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Author Topic: Help! I mean yay, I'm new!!  (Read 551 times)
tatyanna
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Location: Soquel, CA


« on: February 10, 2014, 01:45:24 AM »

Hi y'all,
Tatyanna from Soquel, CA looking to get started with beekeeping this spring! I am trying to learn as much as I can as fast as I can and not be completely overwhelmed!   huh

I can still order some 'package bees' from my local beekeeping guild:"
"Cost is $80 for three pounds of bees with a mated Italian OR Carniolian queen bee, indicate which you want. Italian will be provided unless Carnies are requested. They will be ready mid to late April."

This is good because it gives me til April to figure out what sort of hives I want and buy (or make?) them! (as well as figure out what to do with them all once they get here...) But, I don't know how many pounds of bees to begin with, and whether I want Italian or Carniolian queens. So that's the first order of business.

Practical Beekeeping by Michael Bush and Beekeeping for Dummies are on my roster; I'd be happy to hear of any other must-reads, and advices...
What would you do if you had it to do over again for the first time? How many/what type of bees/hives would you start with? Where would you get them? How to keep it the simplest possible??

I have a lavender field I'd like to place them near. Also a small orchard and large veggie garden. I want to do right by the bees!! ; )

Thank you all so much  Kiss


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tefer2
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Location: Kalamazoo,MI


« Reply #1 on: February 10, 2014, 07:41:36 AM »

Welcome to the forum Tatyanna, I would start with two so you can compare them and learn from their growth. If something goes wrong with a queen in one, you can use brood from the other to make a new one.
Carnies winter better in cold wintery climate. Otherwise I would choose Italian.
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Joe D
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« Reply #2 on: February 10, 2014, 10:20:02 AM »

Welcome to the forum, Tatyanna.  If you get two hives to start, get one with a Carniolian and the other with Italian queen.  Good luck to you on this addiction, and it is.  You have caught the bug already.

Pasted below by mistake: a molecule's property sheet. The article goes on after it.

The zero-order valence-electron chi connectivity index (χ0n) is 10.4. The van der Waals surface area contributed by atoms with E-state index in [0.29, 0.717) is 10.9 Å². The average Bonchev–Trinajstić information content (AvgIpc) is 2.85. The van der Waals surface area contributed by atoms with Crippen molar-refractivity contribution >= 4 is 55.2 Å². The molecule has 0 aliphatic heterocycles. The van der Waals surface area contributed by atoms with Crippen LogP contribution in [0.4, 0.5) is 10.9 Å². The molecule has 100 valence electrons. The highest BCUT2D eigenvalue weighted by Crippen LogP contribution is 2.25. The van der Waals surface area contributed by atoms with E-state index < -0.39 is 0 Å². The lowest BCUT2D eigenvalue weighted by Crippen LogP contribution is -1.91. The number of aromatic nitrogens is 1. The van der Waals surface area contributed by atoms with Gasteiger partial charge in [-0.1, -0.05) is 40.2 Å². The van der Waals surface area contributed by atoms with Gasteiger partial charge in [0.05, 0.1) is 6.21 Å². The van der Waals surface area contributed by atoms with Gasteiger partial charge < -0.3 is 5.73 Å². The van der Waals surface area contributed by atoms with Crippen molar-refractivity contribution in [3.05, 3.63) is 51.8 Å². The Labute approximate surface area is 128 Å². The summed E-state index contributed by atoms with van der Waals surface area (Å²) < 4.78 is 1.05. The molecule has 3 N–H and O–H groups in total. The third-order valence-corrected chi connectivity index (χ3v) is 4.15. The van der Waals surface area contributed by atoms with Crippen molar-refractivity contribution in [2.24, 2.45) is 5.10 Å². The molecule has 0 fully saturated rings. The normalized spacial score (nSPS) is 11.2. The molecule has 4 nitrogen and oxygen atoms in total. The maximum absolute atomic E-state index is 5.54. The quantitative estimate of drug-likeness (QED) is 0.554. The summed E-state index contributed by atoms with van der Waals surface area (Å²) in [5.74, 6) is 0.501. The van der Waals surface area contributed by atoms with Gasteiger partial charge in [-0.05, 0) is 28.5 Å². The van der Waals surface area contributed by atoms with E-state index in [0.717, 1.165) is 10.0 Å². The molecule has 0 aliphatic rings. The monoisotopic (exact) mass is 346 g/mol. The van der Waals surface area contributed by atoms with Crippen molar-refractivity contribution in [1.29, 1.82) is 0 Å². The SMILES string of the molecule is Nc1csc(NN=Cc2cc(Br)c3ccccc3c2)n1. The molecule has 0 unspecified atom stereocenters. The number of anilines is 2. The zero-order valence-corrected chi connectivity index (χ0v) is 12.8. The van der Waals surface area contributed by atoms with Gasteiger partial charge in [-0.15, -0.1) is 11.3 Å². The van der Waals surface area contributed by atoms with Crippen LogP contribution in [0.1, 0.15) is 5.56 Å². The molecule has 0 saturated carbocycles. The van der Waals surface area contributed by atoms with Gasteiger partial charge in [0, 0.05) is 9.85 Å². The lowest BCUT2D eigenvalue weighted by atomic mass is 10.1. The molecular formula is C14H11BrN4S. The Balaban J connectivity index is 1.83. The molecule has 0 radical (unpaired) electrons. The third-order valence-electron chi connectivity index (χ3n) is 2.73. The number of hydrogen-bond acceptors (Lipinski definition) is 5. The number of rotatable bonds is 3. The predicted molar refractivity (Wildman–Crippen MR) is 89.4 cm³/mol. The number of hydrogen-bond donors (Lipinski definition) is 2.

Joe
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annette
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Location: Placerville, California


« Reply #3 on: February 10, 2014, 08:57:59 PM »

Hi Tatyanna

I am living in Placerville California which is Northern. You are around the Santa Cruz area which is warmer in winter than our winters up here. Usually Italians are the bees that do well here, especially if you have warmer weather as well.

When I started beekeeping, I started with deeps and medium supers. But I quickly learned that it is better to have all your supers one size then you can use your frames anywhere you need them. I then transitioned to all medium supers.

Also you have to make the choice to use foundation or go foundationless. I started with foundation, but then transitioned to foundationless. If you are going to read Michael Bush's book, he has information on how to do this.

You can read Beekeeping for Dummies, which is the book that got me all excited about beekeeping. But now I do some things different than that book.  As I mentioned, I use all medium supers, and let the bees draw out their own comb (going foundationless).

There is lots to learn, but you can get help here on the forum.

I use the traditional beehives with 10 frames. If I had to start over, I would start with 8 frame equipment because it makes it easier to lift the heavy supers.

Michael Bush's book is the book I would refer to for anything you need. I basically follow his advice for all my beekeeping needs.

Hope this helps some.

How far is Soquel from Sonoma County??  You can take a great beekeeping class with Serge Labesque who is one of my beekeeping Guru's. If you are interested I can try and research when he teaches classes.

Take Care
Annette




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sawdstmakr
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Location: Jacksonville FL


« Reply #4 on: February 10, 2014, 09:12:17 PM »

I agree with Annette.  Follow Michael's book.  I would try to find someone who is raising mut bees and not using any chemicals or antibiotics. I also have switched to medium boxes and if starting over, I would be building 8 frame hives.
The first question you should ask when buying bees is:
What do you use to treat your hives with?
What ever they use, you will also need to use.

Jim
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tatyanna
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Location: Soquel, CA


« Reply #5 on: February 24, 2014, 11:42:02 PM »

Thanks everyone for all your suggestions! and the warm welcomes : )

After digging into some readings, I'm now leaning toward top bar hives and untreated bees! Hmmm, already getting fringy...I'm kind of amazed with all there is to learn how many people have told me beekeeping is so much easier than you think!!!??? I think it's time to start the search for a local mentor!

I've just signed up for a workshop with Les Crowder next month. He recommended looking into B Weaver bees. To be continued....
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